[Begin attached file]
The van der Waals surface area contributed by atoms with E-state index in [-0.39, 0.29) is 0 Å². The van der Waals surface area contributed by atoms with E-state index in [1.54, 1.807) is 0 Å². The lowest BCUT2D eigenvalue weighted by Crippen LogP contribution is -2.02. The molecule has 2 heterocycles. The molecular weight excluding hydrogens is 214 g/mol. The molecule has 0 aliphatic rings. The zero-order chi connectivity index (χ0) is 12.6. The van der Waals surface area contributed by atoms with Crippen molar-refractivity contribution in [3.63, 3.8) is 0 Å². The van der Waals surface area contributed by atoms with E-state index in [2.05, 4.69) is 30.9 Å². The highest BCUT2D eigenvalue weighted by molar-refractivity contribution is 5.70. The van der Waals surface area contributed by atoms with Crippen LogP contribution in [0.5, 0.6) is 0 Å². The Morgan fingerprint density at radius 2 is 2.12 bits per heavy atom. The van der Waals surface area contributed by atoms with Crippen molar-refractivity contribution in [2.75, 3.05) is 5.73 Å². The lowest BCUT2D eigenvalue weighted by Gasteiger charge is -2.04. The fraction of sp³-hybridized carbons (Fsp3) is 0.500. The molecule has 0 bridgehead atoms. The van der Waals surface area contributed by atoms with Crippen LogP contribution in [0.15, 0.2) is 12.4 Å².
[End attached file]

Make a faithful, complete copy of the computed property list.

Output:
The van der Waals surface area contributed by atoms with E-state index in [-0.39, 0.29) is 0 Å². The van der Waals surface area contributed by atoms with E-state index in [1.54, 1.807) is 0 Å². The lowest BCUT2D eigenvalue weighted by Crippen LogP contribution is -2.02. The molecule has 2 heterocycles. The molecular weight excluding hydrogens is 214 g/mol. The molecule has 0 aliphatic rings. The zero-order chi connectivity index (χ0) is 12.6. The van der Waals surface area contributed by atoms with Crippen molar-refractivity contribution in [3.63, 3.8) is 0 Å². The van der Waals surface area contributed by atoms with E-state index in [2.05, 4.69) is 30.9 Å². The highest BCUT2D eigenvalue weighted by molar-refractivity contribution is 5.70. The van der Waals surface area contributed by atoms with Crippen LogP contribution in [0.5, 0.6) is 0 Å². The Morgan fingerprint density at radius 2 is 2.12 bits per heavy atom. The van der Waals surface area contributed by atoms with Crippen molar-refractivity contribution in [2.75, 3.05) is 5.73 Å². The lowest BCUT2D eigenvalue weighted by Gasteiger charge is -2.04. The fraction of sp³-hybridized carbons (Fsp3) is 0.500. The molecule has 0 bridgehead atoms. The van der Waals surface area contributed by atoms with Crippen LogP contribution in [0.15, 0.2) is 12.4 Å².